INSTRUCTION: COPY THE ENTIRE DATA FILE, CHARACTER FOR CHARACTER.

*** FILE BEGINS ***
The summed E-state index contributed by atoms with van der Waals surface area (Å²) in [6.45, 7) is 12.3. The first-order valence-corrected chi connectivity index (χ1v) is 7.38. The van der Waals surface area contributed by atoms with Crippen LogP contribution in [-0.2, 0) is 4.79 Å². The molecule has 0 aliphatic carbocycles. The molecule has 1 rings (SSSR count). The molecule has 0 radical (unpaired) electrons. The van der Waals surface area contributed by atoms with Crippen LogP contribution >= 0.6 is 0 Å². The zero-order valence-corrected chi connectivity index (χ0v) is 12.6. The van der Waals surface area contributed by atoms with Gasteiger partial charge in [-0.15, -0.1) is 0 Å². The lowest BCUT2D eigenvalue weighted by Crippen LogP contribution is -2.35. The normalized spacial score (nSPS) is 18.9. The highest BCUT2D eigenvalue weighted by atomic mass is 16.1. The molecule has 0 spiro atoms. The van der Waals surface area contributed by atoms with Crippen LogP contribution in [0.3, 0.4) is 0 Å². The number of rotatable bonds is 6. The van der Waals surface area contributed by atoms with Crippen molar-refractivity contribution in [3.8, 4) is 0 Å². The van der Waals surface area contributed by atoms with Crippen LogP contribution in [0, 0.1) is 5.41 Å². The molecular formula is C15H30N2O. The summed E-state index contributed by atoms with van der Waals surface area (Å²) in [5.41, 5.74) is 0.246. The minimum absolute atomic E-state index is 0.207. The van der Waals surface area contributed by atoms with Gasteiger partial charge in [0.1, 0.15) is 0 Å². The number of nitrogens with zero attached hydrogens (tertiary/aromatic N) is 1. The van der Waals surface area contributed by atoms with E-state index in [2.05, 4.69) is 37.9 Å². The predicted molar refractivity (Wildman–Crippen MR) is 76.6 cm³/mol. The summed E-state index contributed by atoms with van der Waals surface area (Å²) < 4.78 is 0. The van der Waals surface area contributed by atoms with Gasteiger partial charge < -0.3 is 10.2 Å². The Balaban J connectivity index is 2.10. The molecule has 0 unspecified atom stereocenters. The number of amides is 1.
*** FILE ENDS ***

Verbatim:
The summed E-state index contributed by atoms with van der Waals surface area (Å²) in [6.45, 7) is 12.3. The first-order valence-corrected chi connectivity index (χ1v) is 7.38. The van der Waals surface area contributed by atoms with Crippen LogP contribution in [-0.2, 0) is 4.79 Å². The molecule has 0 aliphatic carbocycles. The molecule has 1 rings (SSSR count). The molecule has 0 radical (unpaired) electrons. The van der Waals surface area contributed by atoms with Crippen LogP contribution >= 0.6 is 0 Å². The zero-order valence-corrected chi connectivity index (χ0v) is 12.6. The van der Waals surface area contributed by atoms with Gasteiger partial charge in [-0.15, -0.1) is 0 Å². The lowest BCUT2D eigenvalue weighted by Crippen LogP contribution is -2.35. The normalized spacial score (nSPS) is 18.9. The highest BCUT2D eigenvalue weighted by atomic mass is 16.1. The molecule has 0 spiro atoms. The van der Waals surface area contributed by atoms with Crippen LogP contribution in [0.3, 0.4) is 0 Å². The number of rotatable bonds is 6. The van der Waals surface area contributed by atoms with Crippen molar-refractivity contribution in [3.8, 4) is 0 Å². The van der Waals surface area contributed by atoms with Crippen LogP contribution in [0, 0.1) is 5.41 Å². The molecular formula is C15H30N2O. The summed E-state index contributed by atoms with van der Waals surface area (Å²) in [5.41, 5.74) is 0.246. The minimum absolute atomic E-state index is 0.207. The van der Waals surface area contributed by atoms with Gasteiger partial charge in [0.1, 0.15) is 0 Å². The number of nitrogens with zero attached hydrogens (tertiary/aromatic N) is 1. The van der Waals surface area contributed by atoms with E-state index in [2.05, 4.69) is 37.9 Å². The predicted molar refractivity (Wildman–Crippen MR) is 76.6 cm³/mol. The summed E-state index contributed by atoms with van der Waals surface area (Å²) < 4.78 is 0. The van der Waals surface area contributed by atoms with Gasteiger partial charge < -0.3 is 10.2 Å². The Balaban J connectivity index is 2.10. The molecule has 0 unspecified atom stereocenters. The number of amides is 1.